30 million Americans have some type of Diabetes with most having Type II. There are 34 million Americans with hearing loss and many of these people overlap. People with Diabetes are 2 times more likely to have hearing loss and people who are pre-diabetic are 30% more likely to have hearing loss.
How is diabetes linked with hearing loss?
Unfortunately, we just don’t know. Some researchers believe that diabetes damages the hearing nerves similar to how it damages eyes and kidneys. Think of it as neuropathy of the hearing nerve. High blood sugars can damage nerves throughout your body. This is known as diabetic neuropathy. Diabetic neuropathy most often occurs in your feet and legs.
Depending on the affected nerves, symptoms of diabetic neuropathy can range from pain and numbness in your legs and feet to problems with other areas of your body, including your digestive system and heart. Symptoms vary from person to person and may be mild or may be debilitating. Researchers think this same damage may be happening to the hearing nerve.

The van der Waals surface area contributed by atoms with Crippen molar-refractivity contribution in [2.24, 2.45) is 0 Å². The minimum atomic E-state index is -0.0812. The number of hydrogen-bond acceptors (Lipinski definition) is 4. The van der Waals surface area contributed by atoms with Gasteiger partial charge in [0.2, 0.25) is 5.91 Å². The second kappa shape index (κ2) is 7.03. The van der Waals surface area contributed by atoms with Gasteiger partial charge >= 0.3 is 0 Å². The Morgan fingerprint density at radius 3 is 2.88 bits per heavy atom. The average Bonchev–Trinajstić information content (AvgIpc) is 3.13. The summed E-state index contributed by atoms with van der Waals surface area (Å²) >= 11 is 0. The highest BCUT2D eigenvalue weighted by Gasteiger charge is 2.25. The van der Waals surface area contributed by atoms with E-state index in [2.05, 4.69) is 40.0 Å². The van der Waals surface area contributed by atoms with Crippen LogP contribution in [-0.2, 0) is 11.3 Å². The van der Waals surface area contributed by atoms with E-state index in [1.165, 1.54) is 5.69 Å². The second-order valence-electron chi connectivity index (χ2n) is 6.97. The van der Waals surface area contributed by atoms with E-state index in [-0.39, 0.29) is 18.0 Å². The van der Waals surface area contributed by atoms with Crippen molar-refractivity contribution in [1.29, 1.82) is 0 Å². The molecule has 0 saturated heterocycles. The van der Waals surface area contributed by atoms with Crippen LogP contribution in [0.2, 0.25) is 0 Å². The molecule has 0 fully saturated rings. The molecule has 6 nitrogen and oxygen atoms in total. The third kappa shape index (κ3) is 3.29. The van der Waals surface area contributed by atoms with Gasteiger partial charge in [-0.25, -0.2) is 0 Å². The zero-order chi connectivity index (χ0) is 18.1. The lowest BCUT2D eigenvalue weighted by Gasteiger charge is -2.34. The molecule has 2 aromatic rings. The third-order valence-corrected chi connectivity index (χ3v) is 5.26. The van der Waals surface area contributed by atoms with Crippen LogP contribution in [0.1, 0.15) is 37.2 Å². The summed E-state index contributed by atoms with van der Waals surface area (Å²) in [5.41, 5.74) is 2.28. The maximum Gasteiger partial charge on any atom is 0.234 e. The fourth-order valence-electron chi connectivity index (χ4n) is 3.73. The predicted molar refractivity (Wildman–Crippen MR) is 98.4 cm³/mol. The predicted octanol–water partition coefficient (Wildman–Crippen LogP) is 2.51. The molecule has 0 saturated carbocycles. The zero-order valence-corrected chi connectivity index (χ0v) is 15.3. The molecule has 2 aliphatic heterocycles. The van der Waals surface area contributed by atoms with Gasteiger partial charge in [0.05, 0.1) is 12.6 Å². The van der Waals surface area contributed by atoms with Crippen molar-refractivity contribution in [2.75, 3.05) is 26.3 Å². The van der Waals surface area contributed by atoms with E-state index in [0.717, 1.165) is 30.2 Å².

Another theory is that high blood sugars may damage the very small blood vessels that support and feed the inner ear. This is like how high blood sugars can affect vision and kidney function. The blood vessel system that feeds the ear is very similar to the systems that support the eyes and kidneys. As this system is damaged, hearing is compromised.
What can I do to prevent hearing loss if I have diabetes?
The best form of prevention is to tightly control blood sugar levels. Other suggestions include quitting smoking, avoiding or managing loud noises and having an annual hearing check to establish a baseline. Hearing loss can be so gradual, you may not even notice it. You may have the beginning stages of hearing loss if you notice any of the following:
- Find it hard hearing other people clearly?
- Regularly ask people to repeat themselves
- Are accused of not listening to people when you are
- Listen to music or watch TV with a high volume
- Find it difficult hearing the telephone, your mobile, an alarm clock or the doorbell